The president wins—and everyone else loses—when the main framework for evaluating his conduct is whether it will trigger impeachment. By battling on that terrain, he preemptively sets aside most standards by which a democracy should judge its leader. He also invigorates his base by turning every dispute into a referendum on his presidency. That’s why he constantly tweets about threats to impeach him or invoke the Twenty-Fifth Amendment. He wants these issues to be front and center—and mired in partisan conflicts.

For instance, during the confirmation fight over now-Justice Brett Kavanaugh, Trump warned that Democrats might try to impeach him for nominating Kavanaugh. In so doing, Trump aimed to shore up his position by framing criticism of Kavanaugh as part of an illegitimate, bad-faith effort to undermine his presidency. Similarly, during the 2018 midterms, Trump repeatedly brought up impeachment to encourage voters to support GOP candidates. “If [impeachment] does happen,” he told his audience, “it’s your fault, because you didn’t go out to vote. Okay? You didn’t go out to vote.”

Over time, a focus on impeachment can flatten and distort our politics. Many of Trump’s worst policies can’t properly be squeezed into an impeachment framework. The same might be said about many of Trump’s scariest foreign-policy judgments and public statements. The Muslim ban, family separation, erratic negotiations with North Korea, and inaction on climate change—these are abhorrent policies, but they are not impeachable offenses. When the only worthwhile end game is Trump’s removal from office, justifiable outrage over these issues too quickly recedes into the background, even as we are treated to an endless diet of speculative headlines about Special Counsel Robert Mueller’s secret files.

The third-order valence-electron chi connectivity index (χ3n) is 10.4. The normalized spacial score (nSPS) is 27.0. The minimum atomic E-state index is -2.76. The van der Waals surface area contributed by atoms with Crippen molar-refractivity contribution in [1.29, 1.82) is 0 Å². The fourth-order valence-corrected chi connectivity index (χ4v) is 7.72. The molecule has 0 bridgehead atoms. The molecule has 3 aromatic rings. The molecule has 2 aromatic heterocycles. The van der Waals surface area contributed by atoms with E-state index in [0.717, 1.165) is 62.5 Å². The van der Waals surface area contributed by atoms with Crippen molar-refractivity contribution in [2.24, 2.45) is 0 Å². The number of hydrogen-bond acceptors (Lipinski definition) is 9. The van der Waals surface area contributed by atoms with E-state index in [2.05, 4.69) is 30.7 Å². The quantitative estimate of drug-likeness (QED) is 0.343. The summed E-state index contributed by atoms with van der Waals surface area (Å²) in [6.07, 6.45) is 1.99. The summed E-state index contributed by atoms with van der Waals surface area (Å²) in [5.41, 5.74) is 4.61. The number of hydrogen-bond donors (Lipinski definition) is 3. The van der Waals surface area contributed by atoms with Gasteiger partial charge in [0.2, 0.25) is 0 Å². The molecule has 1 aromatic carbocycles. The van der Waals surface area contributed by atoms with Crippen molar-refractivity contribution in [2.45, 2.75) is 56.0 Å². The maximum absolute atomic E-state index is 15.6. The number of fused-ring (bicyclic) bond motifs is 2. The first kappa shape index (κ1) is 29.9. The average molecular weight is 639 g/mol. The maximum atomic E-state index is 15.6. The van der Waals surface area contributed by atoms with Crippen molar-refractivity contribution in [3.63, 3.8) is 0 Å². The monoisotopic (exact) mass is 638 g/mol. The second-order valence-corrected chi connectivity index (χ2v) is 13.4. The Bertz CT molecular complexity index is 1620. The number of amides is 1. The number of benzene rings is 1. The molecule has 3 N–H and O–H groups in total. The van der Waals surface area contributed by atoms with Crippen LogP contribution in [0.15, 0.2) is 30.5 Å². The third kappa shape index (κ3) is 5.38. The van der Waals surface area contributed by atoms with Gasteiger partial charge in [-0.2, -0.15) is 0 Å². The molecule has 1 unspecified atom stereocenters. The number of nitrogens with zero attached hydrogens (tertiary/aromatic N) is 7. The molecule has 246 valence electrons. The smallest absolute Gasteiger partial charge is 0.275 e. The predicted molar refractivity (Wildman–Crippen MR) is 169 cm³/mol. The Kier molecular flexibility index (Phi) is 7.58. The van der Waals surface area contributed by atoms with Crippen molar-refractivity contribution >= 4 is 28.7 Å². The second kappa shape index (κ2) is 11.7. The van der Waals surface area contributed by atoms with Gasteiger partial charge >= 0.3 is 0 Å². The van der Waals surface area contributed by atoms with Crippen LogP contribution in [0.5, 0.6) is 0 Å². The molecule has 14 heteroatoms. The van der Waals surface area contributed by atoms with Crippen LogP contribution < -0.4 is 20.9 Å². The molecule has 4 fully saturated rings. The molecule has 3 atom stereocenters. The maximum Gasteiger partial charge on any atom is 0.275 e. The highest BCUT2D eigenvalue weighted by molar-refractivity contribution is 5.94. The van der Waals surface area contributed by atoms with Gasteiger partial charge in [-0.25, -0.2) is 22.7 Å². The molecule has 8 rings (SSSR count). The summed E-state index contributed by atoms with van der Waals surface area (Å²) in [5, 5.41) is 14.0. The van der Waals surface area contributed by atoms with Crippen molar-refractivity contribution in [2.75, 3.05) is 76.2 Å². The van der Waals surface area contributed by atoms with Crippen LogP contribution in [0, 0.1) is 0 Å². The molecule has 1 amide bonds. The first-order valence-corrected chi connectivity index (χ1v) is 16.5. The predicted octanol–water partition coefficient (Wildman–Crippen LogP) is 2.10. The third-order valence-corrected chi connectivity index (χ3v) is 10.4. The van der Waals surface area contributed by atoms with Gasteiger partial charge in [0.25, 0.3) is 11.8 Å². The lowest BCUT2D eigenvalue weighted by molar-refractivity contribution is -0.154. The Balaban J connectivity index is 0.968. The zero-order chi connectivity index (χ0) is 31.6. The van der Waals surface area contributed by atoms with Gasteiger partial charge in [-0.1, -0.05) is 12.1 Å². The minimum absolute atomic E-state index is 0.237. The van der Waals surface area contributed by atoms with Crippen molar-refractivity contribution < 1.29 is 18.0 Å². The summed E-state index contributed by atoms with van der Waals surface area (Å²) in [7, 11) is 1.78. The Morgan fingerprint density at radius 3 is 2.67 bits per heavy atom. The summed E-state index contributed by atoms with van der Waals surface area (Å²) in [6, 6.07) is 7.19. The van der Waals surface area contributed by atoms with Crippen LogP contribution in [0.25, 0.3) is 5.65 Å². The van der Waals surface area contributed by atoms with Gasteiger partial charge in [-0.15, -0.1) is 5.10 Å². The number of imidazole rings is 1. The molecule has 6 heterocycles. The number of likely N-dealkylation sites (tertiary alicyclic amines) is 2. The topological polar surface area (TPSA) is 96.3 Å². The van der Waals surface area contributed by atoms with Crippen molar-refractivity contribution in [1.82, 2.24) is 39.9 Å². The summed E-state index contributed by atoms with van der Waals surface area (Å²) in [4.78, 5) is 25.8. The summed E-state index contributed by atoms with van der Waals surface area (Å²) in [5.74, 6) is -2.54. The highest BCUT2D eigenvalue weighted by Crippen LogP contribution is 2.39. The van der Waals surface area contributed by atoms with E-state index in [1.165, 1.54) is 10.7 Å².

Impeachment discourse has also caused some to divert their attention to a small set of elite actors, as though lawyers and legislators alone can set things right. Mueller’s investigation is critically important. But so is systematic oversight by a newly invigorated House and the kind of grassroots activism that has risen stratospherically over the past two years. There is a real risk that obsession with impeachment may divert money and energy from more important forms of political engagement.

Perhaps most disturbing, constant talk of impeachment has raised the stakes of political disagreement—favoring polarization and tribalism, while thwarting compromise and moderation. As the Nixon and Clinton cases show, presidents who find themselves in impeachment territory often respond by seeking to maximize partisan polarization across the board. The playbook is familiar: Attack journalists and prosecutors; denounce political opponents as partisan hacks; smear any damaging witnesses; use the bully pulpit to raise issues that sharply divide the public; and manufacture partisan conflict over every step taken by investigators. Impeachments cannot succeed without substantial bipartisan support—and so presidents under threat must turbocharge partisanship.